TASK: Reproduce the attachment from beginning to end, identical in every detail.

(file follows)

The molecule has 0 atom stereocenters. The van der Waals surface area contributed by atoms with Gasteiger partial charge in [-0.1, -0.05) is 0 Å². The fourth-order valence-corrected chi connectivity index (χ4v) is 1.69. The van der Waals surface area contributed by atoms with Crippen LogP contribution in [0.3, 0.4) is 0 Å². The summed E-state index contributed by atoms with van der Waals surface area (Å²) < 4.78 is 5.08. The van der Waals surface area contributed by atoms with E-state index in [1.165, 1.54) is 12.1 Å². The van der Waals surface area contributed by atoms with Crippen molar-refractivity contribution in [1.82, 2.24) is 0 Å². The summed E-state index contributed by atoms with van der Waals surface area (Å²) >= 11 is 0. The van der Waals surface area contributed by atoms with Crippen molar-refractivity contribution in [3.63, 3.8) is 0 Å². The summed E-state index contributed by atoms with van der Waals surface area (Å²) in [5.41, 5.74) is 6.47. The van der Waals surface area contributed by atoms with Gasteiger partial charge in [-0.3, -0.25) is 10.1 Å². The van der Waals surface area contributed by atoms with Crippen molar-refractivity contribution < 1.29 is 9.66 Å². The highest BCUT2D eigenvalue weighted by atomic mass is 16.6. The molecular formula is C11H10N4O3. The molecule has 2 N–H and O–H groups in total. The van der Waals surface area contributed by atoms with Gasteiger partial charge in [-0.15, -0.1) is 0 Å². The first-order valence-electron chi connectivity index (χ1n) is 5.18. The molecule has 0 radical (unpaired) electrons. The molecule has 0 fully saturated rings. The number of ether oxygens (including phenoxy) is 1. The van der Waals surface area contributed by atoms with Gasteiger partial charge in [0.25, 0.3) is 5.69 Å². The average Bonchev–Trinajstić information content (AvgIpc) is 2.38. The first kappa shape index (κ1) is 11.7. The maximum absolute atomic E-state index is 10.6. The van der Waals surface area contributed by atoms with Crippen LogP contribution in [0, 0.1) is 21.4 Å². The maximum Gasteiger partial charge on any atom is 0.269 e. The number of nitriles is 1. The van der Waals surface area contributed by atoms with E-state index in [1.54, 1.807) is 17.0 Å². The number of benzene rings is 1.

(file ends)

The molecule has 0 atom stereocenters. The van der Waals surface area contributed by atoms with Gasteiger partial charge in [-0.1, -0.05) is 0 Å². The fourth-order valence-corrected chi connectivity index (χ4v) is 1.69. The van der Waals surface area contributed by atoms with Crippen LogP contribution in [0.3, 0.4) is 0 Å². The summed E-state index contributed by atoms with van der Waals surface area (Å²) < 4.78 is 5.08. The van der Waals surface area contributed by atoms with E-state index in [1.165, 1.54) is 12.1 Å². The van der Waals surface area contributed by atoms with Crippen molar-refractivity contribution in [1.82, 2.24) is 0 Å². The summed E-state index contributed by atoms with van der Waals surface area (Å²) >= 11 is 0. The van der Waals surface area contributed by atoms with Crippen molar-refractivity contribution in [3.63, 3.8) is 0 Å². The summed E-state index contributed by atoms with van der Waals surface area (Å²) in [5.41, 5.74) is 6.47. The van der Waals surface area contributed by atoms with Gasteiger partial charge in [-0.3, -0.25) is 10.1 Å². The van der Waals surface area contributed by atoms with Crippen molar-refractivity contribution < 1.29 is 9.66 Å². The highest BCUT2D eigenvalue weighted by atomic mass is 16.6. The molecular formula is C11H10N4O3. The molecule has 2 N–H and O–H groups in total. The van der Waals surface area contributed by atoms with Gasteiger partial charge in [-0.15, -0.1) is 0 Å². The first-order valence-electron chi connectivity index (χ1n) is 5.18. The molecule has 0 radical (unpaired) electrons. The molecule has 0 fully saturated rings. The number of ether oxygens (including phenoxy) is 1. The van der Waals surface area contributed by atoms with Gasteiger partial charge in [0.25, 0.3) is 5.69 Å². The average Bonchev–Trinajstić information content (AvgIpc) is 2.38. The first kappa shape index (κ1) is 11.7. The maximum absolute atomic E-state index is 10.6. The van der Waals surface area contributed by atoms with Crippen LogP contribution in [0, 0.1) is 21.4 Å². The maximum Gasteiger partial charge on any atom is 0.269 e. The number of nitriles is 1. The van der Waals surface area contributed by atoms with E-state index in [1.54, 1.807) is 17.0 Å². The number of benzene rings is 1.